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4.9 out of 5 stars
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4.9 out of 5 stars
Format: Audio CD|Change
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on 25 February 2010
Some of the best lyrics ever on this album - 'I can lose myself in Chinese art and American girls' is one of my favourite lines of all time. Extremely dark and no let up from beginning to end. Great drumming, great guitar sound, great singing and so atmospheric. I don't know if this would win the best album in the world award but if you're in the mood there's nothing that can beat it. For me this is the most complete Cure album because you need to listen to the whole album from start to finish to get the effect. Awesome.
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#1 HALL OF FAMEon 28 September 2001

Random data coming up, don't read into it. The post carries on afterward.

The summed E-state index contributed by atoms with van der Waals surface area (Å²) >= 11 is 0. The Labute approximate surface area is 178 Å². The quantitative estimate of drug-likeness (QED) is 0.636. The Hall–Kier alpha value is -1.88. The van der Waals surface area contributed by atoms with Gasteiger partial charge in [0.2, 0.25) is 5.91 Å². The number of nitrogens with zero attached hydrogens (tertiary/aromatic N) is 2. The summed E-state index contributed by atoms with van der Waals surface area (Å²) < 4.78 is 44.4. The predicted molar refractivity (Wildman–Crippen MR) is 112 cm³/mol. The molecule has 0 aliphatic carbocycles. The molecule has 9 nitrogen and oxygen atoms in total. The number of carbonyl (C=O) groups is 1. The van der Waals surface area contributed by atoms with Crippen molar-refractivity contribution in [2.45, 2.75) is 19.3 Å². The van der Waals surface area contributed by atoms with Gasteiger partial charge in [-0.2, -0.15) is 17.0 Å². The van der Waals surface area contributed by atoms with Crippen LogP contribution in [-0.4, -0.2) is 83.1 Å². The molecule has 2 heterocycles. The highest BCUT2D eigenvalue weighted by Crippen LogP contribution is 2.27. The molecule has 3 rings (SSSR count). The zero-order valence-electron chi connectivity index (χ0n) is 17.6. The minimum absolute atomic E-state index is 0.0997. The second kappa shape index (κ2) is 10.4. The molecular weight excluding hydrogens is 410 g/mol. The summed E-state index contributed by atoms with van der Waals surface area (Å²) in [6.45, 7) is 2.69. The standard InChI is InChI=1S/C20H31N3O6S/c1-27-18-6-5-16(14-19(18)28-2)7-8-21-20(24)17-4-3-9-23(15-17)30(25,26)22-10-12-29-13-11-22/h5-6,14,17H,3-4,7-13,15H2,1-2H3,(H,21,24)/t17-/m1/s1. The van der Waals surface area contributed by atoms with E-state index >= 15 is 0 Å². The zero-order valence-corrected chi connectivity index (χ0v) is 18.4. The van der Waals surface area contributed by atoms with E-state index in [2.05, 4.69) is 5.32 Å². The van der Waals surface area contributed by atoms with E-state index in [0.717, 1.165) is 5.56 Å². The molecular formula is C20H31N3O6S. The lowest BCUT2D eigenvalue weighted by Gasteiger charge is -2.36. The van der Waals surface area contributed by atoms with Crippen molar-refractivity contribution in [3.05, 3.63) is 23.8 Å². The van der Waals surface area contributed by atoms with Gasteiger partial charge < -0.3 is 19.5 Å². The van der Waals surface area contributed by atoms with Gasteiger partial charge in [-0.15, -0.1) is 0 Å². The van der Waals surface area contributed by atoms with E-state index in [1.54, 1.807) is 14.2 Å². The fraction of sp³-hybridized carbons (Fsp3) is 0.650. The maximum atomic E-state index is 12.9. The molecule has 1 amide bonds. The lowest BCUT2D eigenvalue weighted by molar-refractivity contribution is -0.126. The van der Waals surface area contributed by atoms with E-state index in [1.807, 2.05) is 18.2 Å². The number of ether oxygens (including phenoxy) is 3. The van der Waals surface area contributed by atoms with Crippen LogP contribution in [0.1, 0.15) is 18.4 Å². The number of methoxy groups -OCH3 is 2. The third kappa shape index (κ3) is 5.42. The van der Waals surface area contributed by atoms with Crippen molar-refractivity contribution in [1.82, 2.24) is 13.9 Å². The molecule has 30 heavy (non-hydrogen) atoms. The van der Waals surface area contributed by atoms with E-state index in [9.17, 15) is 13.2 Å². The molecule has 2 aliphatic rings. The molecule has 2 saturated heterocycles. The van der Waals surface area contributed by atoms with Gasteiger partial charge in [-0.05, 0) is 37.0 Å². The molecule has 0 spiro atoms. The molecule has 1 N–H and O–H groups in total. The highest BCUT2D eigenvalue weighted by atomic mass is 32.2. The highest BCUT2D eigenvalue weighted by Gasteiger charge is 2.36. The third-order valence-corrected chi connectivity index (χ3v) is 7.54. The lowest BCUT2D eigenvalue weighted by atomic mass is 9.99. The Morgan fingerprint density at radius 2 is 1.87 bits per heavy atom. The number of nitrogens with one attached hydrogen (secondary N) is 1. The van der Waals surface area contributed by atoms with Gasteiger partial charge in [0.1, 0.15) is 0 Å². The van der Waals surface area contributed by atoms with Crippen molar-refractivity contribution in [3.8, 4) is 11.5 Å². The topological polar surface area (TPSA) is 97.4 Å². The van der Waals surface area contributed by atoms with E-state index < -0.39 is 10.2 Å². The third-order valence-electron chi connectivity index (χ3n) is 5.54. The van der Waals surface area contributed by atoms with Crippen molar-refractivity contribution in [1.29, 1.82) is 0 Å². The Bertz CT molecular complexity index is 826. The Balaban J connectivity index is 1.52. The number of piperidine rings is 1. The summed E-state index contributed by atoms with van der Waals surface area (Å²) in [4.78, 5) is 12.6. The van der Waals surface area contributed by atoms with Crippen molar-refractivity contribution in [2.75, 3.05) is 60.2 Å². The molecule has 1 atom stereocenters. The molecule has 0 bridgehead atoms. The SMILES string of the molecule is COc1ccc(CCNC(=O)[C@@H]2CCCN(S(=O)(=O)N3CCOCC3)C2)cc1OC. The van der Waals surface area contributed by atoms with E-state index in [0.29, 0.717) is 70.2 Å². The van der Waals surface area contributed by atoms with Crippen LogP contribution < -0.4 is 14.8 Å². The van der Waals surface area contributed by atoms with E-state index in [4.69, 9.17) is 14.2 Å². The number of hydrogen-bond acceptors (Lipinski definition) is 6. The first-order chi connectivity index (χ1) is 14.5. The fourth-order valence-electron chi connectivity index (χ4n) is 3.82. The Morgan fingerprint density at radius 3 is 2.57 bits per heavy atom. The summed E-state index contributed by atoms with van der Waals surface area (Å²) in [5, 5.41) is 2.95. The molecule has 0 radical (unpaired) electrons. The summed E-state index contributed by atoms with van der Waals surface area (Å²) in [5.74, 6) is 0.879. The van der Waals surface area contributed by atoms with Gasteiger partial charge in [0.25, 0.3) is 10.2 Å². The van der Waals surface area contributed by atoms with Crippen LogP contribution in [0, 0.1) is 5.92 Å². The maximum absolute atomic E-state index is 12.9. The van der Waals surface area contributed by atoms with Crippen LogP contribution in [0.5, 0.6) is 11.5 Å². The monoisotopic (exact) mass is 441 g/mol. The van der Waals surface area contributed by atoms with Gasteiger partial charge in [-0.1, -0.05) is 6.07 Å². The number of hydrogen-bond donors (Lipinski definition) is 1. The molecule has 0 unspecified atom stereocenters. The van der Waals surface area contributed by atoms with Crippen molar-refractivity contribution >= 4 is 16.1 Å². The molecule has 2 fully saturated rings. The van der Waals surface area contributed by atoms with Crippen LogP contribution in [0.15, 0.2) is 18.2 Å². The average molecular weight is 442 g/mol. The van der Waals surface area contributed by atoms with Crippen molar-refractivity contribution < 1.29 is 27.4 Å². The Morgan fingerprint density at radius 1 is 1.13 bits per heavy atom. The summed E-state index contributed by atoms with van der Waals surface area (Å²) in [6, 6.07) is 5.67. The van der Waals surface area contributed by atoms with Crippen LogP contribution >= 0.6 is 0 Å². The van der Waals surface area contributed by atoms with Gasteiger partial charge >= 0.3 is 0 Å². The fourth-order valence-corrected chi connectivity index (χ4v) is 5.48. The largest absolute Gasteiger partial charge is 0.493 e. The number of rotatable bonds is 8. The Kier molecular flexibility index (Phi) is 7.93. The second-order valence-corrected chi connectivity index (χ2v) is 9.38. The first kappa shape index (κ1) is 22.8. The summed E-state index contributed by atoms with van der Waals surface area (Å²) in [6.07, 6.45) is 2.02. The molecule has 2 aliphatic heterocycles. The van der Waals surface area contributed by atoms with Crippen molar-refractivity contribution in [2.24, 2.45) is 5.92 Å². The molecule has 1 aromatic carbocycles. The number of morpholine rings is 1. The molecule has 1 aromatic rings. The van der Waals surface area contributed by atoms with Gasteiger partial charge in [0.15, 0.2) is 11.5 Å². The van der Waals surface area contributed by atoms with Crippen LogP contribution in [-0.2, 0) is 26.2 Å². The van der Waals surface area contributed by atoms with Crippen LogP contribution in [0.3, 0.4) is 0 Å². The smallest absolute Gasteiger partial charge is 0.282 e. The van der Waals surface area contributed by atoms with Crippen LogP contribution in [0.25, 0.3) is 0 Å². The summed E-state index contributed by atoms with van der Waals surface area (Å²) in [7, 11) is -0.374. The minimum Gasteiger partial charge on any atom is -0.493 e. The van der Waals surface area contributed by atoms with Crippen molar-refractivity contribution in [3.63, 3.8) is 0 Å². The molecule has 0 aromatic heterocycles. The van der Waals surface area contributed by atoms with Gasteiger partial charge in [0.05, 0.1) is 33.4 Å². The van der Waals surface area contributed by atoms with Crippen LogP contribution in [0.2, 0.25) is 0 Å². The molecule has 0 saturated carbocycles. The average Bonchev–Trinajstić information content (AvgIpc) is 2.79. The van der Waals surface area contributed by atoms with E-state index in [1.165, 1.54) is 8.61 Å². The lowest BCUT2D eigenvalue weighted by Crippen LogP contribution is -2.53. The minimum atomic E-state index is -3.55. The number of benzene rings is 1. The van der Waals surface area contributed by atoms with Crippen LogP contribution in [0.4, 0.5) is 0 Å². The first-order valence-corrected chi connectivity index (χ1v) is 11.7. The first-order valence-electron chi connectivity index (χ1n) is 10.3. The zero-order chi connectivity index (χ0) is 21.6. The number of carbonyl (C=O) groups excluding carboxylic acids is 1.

This is one of the nastiest records I have ever heard- there are some close to this: 'Thaw' by Foetus, 'Body to Body, Job to Job' by Swans, 'The Holy Bible' by The Manics, 'We Are All Prostitutes'by The Pop Group, 'Mutiny/The Bad Seed' by The Birthday Party, 'Locust Abortion Technician' by The Butthole Surfers- and so many others!!!
It moves from the stoned-trauma of 'Faith', a very bleak album itself, and takes the despair prevalent since '17 Seconds' and fuses it with anger and violence...The three-piece Cure were disintergrating in a mess of arguments & substances. They had become, by default, the young-men with the weight of the world on their shoulders (to quote Joy Division's 'Decades')- since Echo & the Bunnymen had gone down the pseudo-goth route of 'Heaven Up Here'.